Today was normal – if you consider being 15 meters away from a heard of elephants drinking out of the lodges pool an everyday sight?
elephant
Anyway, back to the beginning miles away in Heathrow airport where for the first time me and my fellow travellers, Tom, Ellie, Sophie and Emily met. Coming from entirely separate backgrounds and areas of the UK it was a refreshing mix of people and we soon bonded over a series of dramatic events –
 
1. Our plane being delayed. (Mildly worrying)
2. Tom, who is under 18, being held at passport control at Johannesburg and being initially prevented from passing. (Worrying)
3. Arriving in Johannesburg to be told that mine and Ellie’s bags were not on the plane and instead left behind in Dubai. (Extremely worrying)
 
However, these have all made for very entertaining tales and were sorted out swiftly by the Leap who were in contact with our flight company and made sure our bags were swiftly delivered to the reserve. We arrived late and were greeted by other travellers who we are sharing the lodge with – all of whom were very welcoming. After arriving in the dark and having the beautiful landscape of South Africa shielded by night the next morning boasted a beautiful sunrise and a sudden realisation that we were here!
sunset
Since then I have experienced countless beautiful sights and been on numerous game drives where we’ve come face to face with a giraffe, zebras, warthogs and elephants. Whilst the game drives are mainly made up of searching for animals rather than seeing them it’s an opportunity to appreciate nature and anticipate the sight of one.
 
After witnessing the beauty of these animals an anti-poaching walk cemented my belief that these animals are priceless and as important as us humans. For the walk we targeted areas of the reserve that had been previously impacted by poachers and split into small groups to search the reserve. After half an hour me and my group discovered two wire snares which we removed with help from the ranger. The walk was then focused around the areas where we had discovered the snares and we soon found another eight. It was shocking to see the true scale of poaching in such a small reserve and learn about it’s relentless attempts to harm wildlife.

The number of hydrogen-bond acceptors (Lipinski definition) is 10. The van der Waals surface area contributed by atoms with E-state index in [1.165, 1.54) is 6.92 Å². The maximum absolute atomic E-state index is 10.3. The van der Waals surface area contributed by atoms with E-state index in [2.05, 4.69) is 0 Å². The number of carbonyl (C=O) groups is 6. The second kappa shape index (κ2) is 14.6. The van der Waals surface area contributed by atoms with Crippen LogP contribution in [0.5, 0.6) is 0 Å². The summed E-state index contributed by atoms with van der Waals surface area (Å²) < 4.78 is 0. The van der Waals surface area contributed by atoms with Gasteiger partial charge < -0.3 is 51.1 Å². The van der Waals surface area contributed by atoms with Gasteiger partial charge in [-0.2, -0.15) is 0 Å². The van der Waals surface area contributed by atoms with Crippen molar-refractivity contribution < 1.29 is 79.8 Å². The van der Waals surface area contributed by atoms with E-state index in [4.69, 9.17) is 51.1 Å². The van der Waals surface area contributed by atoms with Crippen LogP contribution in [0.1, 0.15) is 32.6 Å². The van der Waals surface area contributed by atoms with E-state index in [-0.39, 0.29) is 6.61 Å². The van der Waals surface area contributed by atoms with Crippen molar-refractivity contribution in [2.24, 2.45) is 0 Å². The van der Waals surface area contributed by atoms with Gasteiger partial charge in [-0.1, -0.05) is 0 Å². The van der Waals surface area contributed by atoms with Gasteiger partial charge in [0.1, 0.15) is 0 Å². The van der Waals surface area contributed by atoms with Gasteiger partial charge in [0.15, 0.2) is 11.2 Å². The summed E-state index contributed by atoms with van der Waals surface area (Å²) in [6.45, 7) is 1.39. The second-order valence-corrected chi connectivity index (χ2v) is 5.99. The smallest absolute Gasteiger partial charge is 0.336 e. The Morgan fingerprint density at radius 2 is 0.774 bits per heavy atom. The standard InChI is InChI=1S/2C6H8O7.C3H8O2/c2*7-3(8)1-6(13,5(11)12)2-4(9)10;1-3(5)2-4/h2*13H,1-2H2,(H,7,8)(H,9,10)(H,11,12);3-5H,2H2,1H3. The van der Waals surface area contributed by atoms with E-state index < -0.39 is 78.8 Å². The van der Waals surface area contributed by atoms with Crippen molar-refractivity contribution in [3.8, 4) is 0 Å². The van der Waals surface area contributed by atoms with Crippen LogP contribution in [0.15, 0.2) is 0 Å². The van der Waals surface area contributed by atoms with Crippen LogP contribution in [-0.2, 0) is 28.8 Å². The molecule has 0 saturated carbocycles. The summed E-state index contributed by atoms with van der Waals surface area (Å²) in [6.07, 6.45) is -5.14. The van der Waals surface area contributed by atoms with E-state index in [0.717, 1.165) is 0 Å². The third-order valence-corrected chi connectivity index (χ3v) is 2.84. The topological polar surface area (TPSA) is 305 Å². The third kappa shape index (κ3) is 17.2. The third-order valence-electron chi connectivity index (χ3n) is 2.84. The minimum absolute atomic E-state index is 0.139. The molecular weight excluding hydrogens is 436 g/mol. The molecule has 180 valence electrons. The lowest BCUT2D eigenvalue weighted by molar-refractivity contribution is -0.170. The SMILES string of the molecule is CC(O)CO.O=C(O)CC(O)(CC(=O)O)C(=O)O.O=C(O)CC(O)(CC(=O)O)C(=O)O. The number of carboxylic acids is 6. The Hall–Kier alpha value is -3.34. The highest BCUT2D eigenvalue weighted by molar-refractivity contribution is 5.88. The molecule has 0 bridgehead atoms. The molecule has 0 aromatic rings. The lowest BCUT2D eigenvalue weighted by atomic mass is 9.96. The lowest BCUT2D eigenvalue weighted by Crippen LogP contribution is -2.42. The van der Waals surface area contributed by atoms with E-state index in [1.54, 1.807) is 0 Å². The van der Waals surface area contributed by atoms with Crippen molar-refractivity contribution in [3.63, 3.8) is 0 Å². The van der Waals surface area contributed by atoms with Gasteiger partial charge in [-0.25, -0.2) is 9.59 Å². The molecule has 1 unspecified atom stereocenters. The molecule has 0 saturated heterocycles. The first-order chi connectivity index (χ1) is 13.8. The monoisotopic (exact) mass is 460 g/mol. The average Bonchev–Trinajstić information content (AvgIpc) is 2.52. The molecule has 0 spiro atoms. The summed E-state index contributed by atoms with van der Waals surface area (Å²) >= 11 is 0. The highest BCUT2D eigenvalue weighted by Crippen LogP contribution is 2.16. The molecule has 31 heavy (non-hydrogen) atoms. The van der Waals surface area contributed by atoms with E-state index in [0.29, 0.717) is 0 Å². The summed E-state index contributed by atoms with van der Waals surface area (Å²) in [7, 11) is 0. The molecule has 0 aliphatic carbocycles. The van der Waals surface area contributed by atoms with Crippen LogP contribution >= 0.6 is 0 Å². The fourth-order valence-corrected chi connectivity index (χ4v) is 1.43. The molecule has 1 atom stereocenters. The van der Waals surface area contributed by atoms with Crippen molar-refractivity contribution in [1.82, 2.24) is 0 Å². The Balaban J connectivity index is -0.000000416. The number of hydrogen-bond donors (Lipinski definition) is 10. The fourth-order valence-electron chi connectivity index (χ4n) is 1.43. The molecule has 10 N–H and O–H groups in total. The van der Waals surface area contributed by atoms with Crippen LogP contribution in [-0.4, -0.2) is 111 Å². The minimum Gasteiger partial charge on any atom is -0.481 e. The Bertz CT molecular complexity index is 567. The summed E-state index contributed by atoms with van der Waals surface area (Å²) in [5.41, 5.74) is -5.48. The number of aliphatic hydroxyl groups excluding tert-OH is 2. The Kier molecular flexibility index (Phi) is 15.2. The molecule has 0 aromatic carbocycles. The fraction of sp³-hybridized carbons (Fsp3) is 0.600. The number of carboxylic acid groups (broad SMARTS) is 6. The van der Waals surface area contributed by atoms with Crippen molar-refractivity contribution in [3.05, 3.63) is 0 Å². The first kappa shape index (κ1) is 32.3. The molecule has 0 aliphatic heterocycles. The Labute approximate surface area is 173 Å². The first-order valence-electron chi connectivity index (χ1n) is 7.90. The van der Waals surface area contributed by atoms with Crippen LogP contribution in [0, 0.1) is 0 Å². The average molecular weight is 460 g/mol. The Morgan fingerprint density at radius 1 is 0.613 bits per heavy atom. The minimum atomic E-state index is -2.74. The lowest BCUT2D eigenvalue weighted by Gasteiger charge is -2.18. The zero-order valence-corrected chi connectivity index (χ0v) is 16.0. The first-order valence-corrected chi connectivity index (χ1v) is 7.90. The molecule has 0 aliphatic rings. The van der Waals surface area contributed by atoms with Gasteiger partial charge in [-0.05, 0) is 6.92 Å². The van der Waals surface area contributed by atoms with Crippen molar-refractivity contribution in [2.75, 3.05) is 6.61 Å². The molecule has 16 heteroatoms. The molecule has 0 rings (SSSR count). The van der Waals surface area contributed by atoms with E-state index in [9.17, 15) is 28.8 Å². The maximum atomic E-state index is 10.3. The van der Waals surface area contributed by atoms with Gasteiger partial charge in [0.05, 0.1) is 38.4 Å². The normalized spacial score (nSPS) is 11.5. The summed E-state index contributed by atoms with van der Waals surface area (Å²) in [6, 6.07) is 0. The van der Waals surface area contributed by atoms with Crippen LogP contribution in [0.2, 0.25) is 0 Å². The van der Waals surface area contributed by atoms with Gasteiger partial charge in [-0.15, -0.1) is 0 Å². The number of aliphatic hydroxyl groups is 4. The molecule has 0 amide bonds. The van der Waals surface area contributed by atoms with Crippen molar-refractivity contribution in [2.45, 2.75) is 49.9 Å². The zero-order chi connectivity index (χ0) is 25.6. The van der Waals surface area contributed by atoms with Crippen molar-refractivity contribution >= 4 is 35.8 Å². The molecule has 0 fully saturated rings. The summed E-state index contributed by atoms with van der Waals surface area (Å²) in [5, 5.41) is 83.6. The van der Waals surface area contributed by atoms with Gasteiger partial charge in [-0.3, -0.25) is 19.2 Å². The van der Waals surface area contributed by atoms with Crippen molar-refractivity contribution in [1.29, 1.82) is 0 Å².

After spending the week on the reserve we were ready to go and explore South Africa further and prepare for our first trip to the Sudwala caves and Jane Goodall’s chimp sanctuary. The caves were situated past Nelspruit on top of a large mountain where there were plenty of viewing platforms allowing you to soak up the birds eye view of the valley. Animals also seemed to follow us to this excursion as we were greeted by monkeys clambering on top of the entrance building. The caves themselves were breathtaking and filled with so much history that was perfectly explained by our guide who lead us through, offering opportunities to crawl through smaller openings to explore the caves. During the tour we were told about the Swazi people who had sought refuge within these caves and were given the opportunity to hit a flow-rock, a smooth rock reaching from the top of the cave, which was used as an alarm by them as it expels an echoing ring when hit.
cave
We then headed to the chimp sanctuary which housed over 30 rescued chimps whose stories of abuse were relayed to us by our guide. It was hard to imagine the suffering these chimps had faced, seeing them in such a beautiful space. The conditions were outstanding and the recovery made by the chimps amazing. It was an unforgettable opportunity to be able to see them interacting in their groups without human interference.
monkey
I must go and get back to the elephants who are currently slurping our pool water and grazing through the camp, see you next time,
Cain.